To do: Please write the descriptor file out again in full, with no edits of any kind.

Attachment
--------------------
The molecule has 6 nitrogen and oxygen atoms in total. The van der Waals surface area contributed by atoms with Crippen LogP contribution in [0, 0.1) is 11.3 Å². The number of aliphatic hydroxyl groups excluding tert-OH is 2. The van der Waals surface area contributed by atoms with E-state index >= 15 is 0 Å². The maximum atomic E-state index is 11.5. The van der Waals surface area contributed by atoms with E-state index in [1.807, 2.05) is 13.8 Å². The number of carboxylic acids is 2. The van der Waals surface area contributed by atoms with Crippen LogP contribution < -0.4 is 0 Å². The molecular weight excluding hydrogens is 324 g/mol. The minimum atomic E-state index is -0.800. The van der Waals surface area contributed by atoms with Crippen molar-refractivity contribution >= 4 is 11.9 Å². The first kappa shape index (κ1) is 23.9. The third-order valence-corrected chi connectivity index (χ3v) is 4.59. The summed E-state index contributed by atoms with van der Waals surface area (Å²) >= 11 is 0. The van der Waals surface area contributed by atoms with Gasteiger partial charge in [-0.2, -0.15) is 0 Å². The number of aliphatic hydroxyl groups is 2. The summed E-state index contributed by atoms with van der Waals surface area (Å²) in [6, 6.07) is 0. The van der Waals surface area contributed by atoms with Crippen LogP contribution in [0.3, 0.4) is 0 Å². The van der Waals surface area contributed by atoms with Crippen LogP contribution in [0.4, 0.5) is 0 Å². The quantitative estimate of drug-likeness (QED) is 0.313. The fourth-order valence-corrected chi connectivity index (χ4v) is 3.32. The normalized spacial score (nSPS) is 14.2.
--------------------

The molecule has 6 nitrogen and oxygen atoms in total. The van der Waals surface area contributed by atoms with Crippen LogP contribution in [0, 0.1) is 11.3 Å². The number of aliphatic hydroxyl groups excluding tert-OH is 2. The van der Waals surface area contributed by atoms with E-state index >= 15 is 0 Å². The maximum atomic E-state index is 11.5. The van der Waals surface area contributed by atoms with E-state index in [1.807, 2.05) is 13.8 Å². The number of carboxylic acids is 2. The van der Waals surface area contributed by atoms with Crippen LogP contribution < -0.4 is 0 Å². The molecular weight excluding hydrogens is 324 g/mol. The minimum atomic E-state index is -0.800. The van der Waals surface area contributed by atoms with Crippen molar-refractivity contribution >= 4 is 11.9 Å². The first kappa shape index (κ1) is 23.9. The third-order valence-corrected chi connectivity index (χ3v) is 4.59. The summed E-state index contributed by atoms with van der Waals surface area (Å²) >= 11 is 0. The van der Waals surface area contributed by atoms with Gasteiger partial charge in [-0.2, -0.15) is 0 Å². The number of aliphatic hydroxyl groups is 2. The summed E-state index contributed by atoms with van der Waals surface area (Å²) in [6, 6.07) is 0. The van der Waals surface area contributed by atoms with Crippen LogP contribution in [0.3, 0.4) is 0 Å². The van der Waals surface area contributed by atoms with Crippen LogP contribution in [0.4, 0.5) is 0 Å². The quantitative estimate of drug-likeness (QED) is 0.313. The fourth-order valence-corrected chi connectivity index (χ4v) is 3.32. The normalized spacial score (nSPS) is 14.2.